The only country in the Southeast Asia where Indian is not 'ugly' is Sri Lanka. Butt New Delhi's recent decision may make him so. What the Vajpayee government is willing to offer falls short of Colombo's needs. Sri Lanka wanted some 35,000 troops, who were desperate to get out of the dangerous situation they were in, rescued. It wanted a Dunkirk-like exercise on evacuation for 'humanitarian' reasons. In an effort not to get involved (New Delhi sent the Indian Peace Keeping Force in 1990) India has left Sri Lanka more or less to its fate.

From the statement of Foreign Minister Jaswant Singh, it appears as if New Delhi is keen to have a mediatory role, suggesting to both Sri Lanka and LTTE to make a request. He fears that India can get embroiled in the Tamil question. Still he wants the two to recognise that India can bring about a settlement.

How can New Delhi even entertain the idea of equating the Chandrika Kumaratunga government with Prabhakaran's LTTE when the latter is a fascist, brutal, set-up which India has already banned? The Vajpayee government is playing politics by riding two horses at the same time. True, Tamil Nadu's Karunanidhi is important for the ruling NDA but more important is India where the fallout from the LTTE's success will be visible. This has happened before.

Whether Colombo revives its old security pact with the UK or gets troops from Pakistan or Israel, it will be justified in whatever it does to ward off the danger to its unity. New Delhi has no business to get upset if Colombo exercises any one of the options. And we should not forget that the LTTE is our creation. We gave its men training, weapons and shelter.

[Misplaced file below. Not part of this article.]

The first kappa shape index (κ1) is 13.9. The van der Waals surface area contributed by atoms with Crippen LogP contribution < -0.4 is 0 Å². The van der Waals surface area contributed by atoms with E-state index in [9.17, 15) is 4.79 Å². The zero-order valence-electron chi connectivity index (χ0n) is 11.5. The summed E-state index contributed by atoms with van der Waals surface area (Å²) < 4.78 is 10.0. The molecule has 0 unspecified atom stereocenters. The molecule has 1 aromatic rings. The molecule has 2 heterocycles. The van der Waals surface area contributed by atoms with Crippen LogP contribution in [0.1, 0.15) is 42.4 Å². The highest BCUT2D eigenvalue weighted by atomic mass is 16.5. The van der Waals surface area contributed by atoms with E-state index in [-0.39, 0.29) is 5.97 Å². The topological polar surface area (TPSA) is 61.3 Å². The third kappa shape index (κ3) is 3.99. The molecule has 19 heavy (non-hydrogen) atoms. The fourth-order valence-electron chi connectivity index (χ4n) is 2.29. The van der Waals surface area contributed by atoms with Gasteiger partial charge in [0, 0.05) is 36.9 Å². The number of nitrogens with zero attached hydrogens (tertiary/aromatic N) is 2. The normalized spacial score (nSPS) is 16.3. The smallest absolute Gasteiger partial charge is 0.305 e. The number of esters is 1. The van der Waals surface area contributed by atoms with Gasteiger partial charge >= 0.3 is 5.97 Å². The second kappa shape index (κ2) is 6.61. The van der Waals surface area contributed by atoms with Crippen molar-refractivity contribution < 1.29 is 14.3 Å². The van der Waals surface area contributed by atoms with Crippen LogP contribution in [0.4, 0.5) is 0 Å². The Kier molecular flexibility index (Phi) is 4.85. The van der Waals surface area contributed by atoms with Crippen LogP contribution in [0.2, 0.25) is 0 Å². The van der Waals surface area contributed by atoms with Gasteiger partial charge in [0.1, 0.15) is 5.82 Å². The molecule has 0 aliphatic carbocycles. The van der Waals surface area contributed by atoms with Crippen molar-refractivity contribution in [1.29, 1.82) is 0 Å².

True, the problem is complicated because of ethnic reasons. Tamil Nadu, apparently, does not want New Delhi to help Colombo get out of the situation in which it is embroiled. But this is an emotional approach. That Tamils in Sri Lanka are an injured lot goes without saying. That Colombo should have devolved power to them long ago is not disputed. The old fox, President Jayawardene, spoilt things by his over-cleverness. But Chandrika cannot be picked for blame. She has gone more than half way to win over the LTTE.

Sri Lanka's integrity is at stake. The LTTE is wanting to cut off the northern and eastern parts of Sri Lanka to carve out a territory where it can establish a sovereign country, Eelam. What does Colombo do? It has to utilise all avenues to save itself. In a way, New Delhi has told Colombo that it must stew in its own juice. Unwittingly, it has helped the LTTE. India should have acted boldly, without sending the army, to retrieve Sri Lanka, which is fighting for its integrity.

New Delhi should also recall how Prime Minister Bandaranaike pulled India out of a hopeless situation in 1962. She enunciated the Colombo proposals which demarcated a line of control, which still holds good. Then Chinese Prime Minister Chou-en-Li denounced her 'bias' in favour of India. But she stuck to her guns along with a few non-aligned countries. India had thanked her profusely then.

"When aggression takes place, we cannot and shall not be neutral," said Jawaharlal Nehru, India's first Prime Minister, while addressing the joint session of the US Congress at the height of the Cold War. The burden of his speech was that India may be a non-aligned country but if it ever felt that one side was in the wrong, it would put its weight behind the other.

His policy was to judge every issue on merit and then decide what to do. Had New Delhi been consistent in pursuing that policy, it would have found it easier to deal with the issue relating to the neighbouring countries, whether Sri Lanka, Nepal, Bangladesh or Pakistan.

Kuldip Nayar